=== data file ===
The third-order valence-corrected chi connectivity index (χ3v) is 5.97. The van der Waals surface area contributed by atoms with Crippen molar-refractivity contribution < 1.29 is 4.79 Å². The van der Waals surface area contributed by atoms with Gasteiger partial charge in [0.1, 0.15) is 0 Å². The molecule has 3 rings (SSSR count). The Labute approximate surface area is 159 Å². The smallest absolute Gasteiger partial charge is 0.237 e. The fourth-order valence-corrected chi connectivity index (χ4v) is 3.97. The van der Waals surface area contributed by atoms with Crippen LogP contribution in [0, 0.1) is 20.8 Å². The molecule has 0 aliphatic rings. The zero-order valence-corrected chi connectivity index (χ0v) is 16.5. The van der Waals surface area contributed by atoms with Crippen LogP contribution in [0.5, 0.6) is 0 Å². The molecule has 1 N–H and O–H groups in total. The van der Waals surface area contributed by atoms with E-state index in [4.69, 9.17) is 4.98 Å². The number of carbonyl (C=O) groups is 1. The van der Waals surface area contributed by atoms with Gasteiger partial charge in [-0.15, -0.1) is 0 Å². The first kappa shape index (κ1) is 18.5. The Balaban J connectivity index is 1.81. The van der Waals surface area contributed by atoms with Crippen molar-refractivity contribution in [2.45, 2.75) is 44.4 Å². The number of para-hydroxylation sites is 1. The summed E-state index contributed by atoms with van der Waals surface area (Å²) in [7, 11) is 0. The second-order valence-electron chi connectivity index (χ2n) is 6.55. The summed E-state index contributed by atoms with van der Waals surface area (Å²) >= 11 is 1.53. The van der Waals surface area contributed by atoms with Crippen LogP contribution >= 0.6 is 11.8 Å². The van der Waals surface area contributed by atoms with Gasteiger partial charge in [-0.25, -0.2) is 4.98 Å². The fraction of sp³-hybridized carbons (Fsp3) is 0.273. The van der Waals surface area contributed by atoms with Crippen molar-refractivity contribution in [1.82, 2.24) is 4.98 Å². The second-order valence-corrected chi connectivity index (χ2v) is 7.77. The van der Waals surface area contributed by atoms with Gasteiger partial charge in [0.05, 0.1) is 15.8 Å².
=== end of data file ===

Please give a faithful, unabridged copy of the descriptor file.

The third-order valence-corrected chi connectivity index (χ3v) is 5.97. The van der Waals surface area contributed by atoms with Crippen molar-refractivity contribution < 1.29 is 4.79 Å². The van der Waals surface area contributed by atoms with Gasteiger partial charge in [0.1, 0.15) is 0 Å². The molecule has 3 rings (SSSR count). The Labute approximate surface area is 159 Å². The smallest absolute Gasteiger partial charge is 0.237 e. The fourth-order valence-corrected chi connectivity index (χ4v) is 3.97. The van der Waals surface area contributed by atoms with Crippen LogP contribution in [0, 0.1) is 20.8 Å². The molecule has 0 aliphatic rings. The zero-order valence-corrected chi connectivity index (χ0v) is 16.5. The van der Waals surface area contributed by atoms with Crippen LogP contribution in [0.5, 0.6) is 0 Å². The molecule has 1 N–H and O–H groups in total. The van der Waals surface area contributed by atoms with E-state index in [4.69, 9.17) is 4.98 Å². The number of carbonyl (C=O) groups is 1. The van der Waals surface area contributed by atoms with Gasteiger partial charge in [-0.15, -0.1) is 0 Å². The first kappa shape index (κ1) is 18.5. The Balaban J connectivity index is 1.81. The van der Waals surface area contributed by atoms with Crippen molar-refractivity contribution in [2.45, 2.75) is 44.4 Å². The number of para-hydroxylation sites is 1. The summed E-state index contributed by atoms with van der Waals surface area (Å²) in [7, 11) is 0. The second-order valence-electron chi connectivity index (χ2n) is 6.55. The summed E-state index contributed by atoms with van der Waals surface area (Å²) >= 11 is 1.53. The van der Waals surface area contributed by atoms with Crippen LogP contribution >= 0.6 is 11.8 Å². The van der Waals surface area contributed by atoms with Gasteiger partial charge in [-0.25, -0.2) is 4.98 Å². The fraction of sp³-hybridized carbons (Fsp3) is 0.273. The van der Waals surface area contributed by atoms with Crippen molar-refractivity contribution in [1.82, 2.24) is 4.98 Å². The second-order valence-corrected chi connectivity index (χ2v) is 7.77. The van der Waals surface area contributed by atoms with Gasteiger partial charge in [0.05, 0.1) is 15.8 Å².